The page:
In this landmark judgment, Justice Hans Raj Khanna, held the following valuable principles.
From Para 23,
23. Observations in a recent decision of this Court, Shivaji Sahabrao Bobade v. State of Maharashtra 1973 2 SCC 793 to which reference has been made during arguments were not intended to make a departure from the rule of the presumption of innocence of the accused and his entitlement to the benefit of reasonable doubt in criminal cases. One of the cardinal principles which has always to be kept in view in our system of administration of justice for criminal cases is that a person arraigned as an accused is presumed to be innocent unless that presumption is rebutted by the prosecution by production of evidence as may show him to be guilty of the offence with which he is charged. The burden of proving the guilt of the accused is upon the prosecution and unless it relieves itself of that burden, the courts cannot record a finding of the guilt of the accused. There are certain cases in which statutory presumptions arise regarding the guilt of the accused, but the burden even in those cases is upon the prosecution to prove the existence of facts which have to be present before the presumption can be drawn. Once those facts are shown by the prosecution to exist, the Court can raise the statutory presumption and it would, in such an event, be for the accused to rebut the presumption. The onus even in such cases upon the accused is not as heavy as is normally upon the prosecution to prove the guilt of the accused. If some material is brought on the record consistent with the innocence of the accused which may reasonably be true, even though it is not positively proved to be true, the accused would be entitled to acquittal.
From Para 25,
Kali Ram Vs State of Himachal Pradesh on 24 September 1973
25. Another golden thread which runs through the web of the administration of justice in criminal cases is that if two views are possible on the evidence adduced in the case, one pointing to the guilt of the accused and the other to his innocence, the view which is favourable to the accused should be adopted. This principle has a special relevance in cases wherein the guilt of the accused is sought to be established by circumstantial evidence. Rule has accordingly been laid down that unless the evidence adduced in the case is consistent only with the hypothesis of the guilt of the accused and is inconsistent with that of his innocence, the Court should refrain from recording a finding of guilt of the accused. It is also an accepted rule that in case the Court entertains reasonable doubt regarding the guilt of the accused, the accused must have the benefit of that doubt. Of course, the doubt regarding the guilt of the accused should be reasonable; it is not the doubt of a mind which is either so vacillating that it is incapable of reaching a firm conclusion or so timid that is is hesitant and afraid to take things to their natural consequences. The rule regarding the benefit of doubt also does not warrant acquittal of the accused by report to surmises, conjectures or fanciful considerations. As mentioned by us recently in the case of State of Punjab v. Jagir Singh 1974 3 SCC 227 a criminal trial is not like a fairy tale wherein one is free to give flight to one’s imagination and phantasy. It concerns itself with the question as to whether the accused arraigned at the trial is guilty of the offence with which he is charged. Crime is an event in real life and is the product of interplay of different human emotions. In arriving at the conclusion about the guilt of the accused charged with the commission of a crime, the Court has to judge the evidence by the yardstick of probabilities, its intrinsic worth and the animus of witnesses. Every case in the final analysis would have to depend upon its own facts. Although the benefit of every reasonable doubt should be given to the accused, the Courts should not at the same time reject evidence which is ex facie trustworthy on grounds which are fanciful or in the nature of conjectures.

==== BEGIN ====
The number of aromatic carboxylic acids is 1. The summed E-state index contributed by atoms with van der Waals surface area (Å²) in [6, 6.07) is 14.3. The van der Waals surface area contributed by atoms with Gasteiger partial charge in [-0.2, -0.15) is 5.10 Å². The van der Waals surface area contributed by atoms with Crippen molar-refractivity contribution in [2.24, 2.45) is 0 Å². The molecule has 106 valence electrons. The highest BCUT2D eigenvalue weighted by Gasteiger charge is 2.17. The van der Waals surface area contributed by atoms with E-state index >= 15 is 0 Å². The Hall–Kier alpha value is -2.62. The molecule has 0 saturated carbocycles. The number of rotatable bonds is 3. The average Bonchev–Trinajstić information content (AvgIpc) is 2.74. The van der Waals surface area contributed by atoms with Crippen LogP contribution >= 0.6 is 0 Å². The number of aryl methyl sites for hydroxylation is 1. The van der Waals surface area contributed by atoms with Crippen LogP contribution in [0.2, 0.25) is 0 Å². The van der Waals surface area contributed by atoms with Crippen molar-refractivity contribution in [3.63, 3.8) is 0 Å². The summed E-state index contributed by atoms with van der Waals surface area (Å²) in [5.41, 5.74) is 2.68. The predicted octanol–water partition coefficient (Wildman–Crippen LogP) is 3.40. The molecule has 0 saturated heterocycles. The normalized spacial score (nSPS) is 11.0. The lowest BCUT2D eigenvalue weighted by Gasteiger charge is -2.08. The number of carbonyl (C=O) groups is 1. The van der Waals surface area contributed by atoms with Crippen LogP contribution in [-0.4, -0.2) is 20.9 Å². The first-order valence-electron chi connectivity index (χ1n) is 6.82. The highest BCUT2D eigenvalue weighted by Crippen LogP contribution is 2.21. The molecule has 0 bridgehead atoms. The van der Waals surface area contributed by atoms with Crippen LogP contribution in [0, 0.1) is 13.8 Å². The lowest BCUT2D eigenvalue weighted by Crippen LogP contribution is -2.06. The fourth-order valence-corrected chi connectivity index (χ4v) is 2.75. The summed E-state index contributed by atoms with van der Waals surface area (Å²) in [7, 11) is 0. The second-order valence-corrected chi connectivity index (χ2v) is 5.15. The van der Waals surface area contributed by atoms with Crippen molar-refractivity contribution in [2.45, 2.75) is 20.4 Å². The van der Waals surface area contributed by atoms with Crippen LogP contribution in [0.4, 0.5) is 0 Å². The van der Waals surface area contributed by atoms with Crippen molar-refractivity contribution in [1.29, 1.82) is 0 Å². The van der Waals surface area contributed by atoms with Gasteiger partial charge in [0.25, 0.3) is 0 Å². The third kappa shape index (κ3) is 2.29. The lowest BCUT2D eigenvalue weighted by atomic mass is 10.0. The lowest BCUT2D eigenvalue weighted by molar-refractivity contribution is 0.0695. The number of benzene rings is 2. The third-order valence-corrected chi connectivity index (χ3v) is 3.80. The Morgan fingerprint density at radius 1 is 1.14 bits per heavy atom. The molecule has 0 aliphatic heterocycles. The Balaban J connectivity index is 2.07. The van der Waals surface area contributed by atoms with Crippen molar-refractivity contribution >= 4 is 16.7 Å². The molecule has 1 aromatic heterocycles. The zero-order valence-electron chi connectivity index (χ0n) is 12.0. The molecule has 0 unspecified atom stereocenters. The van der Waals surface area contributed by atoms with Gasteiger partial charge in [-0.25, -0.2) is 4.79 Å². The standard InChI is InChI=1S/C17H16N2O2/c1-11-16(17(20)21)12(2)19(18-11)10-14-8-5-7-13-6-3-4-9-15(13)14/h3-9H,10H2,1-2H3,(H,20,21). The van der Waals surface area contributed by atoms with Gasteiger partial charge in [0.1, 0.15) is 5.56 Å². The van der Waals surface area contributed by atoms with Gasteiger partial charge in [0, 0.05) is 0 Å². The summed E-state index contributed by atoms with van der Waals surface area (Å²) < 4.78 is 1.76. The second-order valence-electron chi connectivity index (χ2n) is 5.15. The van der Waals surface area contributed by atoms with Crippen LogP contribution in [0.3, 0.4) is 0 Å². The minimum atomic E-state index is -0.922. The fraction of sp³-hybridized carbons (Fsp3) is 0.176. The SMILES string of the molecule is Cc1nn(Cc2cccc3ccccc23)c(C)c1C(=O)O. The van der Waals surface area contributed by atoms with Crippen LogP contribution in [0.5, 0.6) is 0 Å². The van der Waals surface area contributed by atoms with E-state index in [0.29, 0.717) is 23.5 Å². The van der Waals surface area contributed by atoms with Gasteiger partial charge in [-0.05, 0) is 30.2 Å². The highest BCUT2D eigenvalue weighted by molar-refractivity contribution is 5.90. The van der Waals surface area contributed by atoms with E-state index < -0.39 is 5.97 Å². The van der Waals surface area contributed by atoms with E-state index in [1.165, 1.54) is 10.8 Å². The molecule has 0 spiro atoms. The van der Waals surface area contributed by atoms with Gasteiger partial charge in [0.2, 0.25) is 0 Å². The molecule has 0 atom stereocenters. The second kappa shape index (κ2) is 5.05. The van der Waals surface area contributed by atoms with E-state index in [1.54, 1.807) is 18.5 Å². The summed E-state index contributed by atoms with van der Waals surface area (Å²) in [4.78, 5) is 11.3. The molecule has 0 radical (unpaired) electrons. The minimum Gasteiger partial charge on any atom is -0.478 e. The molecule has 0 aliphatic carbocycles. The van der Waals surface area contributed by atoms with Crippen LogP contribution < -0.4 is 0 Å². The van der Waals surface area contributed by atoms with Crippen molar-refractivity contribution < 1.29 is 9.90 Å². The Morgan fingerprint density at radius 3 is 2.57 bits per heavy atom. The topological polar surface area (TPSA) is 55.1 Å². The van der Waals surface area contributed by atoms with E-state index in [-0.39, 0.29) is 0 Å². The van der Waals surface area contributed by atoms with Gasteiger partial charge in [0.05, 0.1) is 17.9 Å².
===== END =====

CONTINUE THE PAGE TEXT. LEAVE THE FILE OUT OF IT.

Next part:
Citations: [1975 MLJ CRI 1 313], [1973 CRLR 705], [1974 CRLJ 0 1], [1973 SCC CRI 0 1048], [1974 ILR HP 3 575], [1974 CAR 1], [1973 SCC 2 808], [1973 AIR SC 0 2773], [1973 SCC CR 0 1048], [1974 CRI LJ 1], [1973 AIR SC 773], [1974 SCR 1 722]
Other Source links: https://indiankanoon.org/doc/1072474/ or https://www.casemine.com/judgement/in/5609ab92e4b014971140cc9d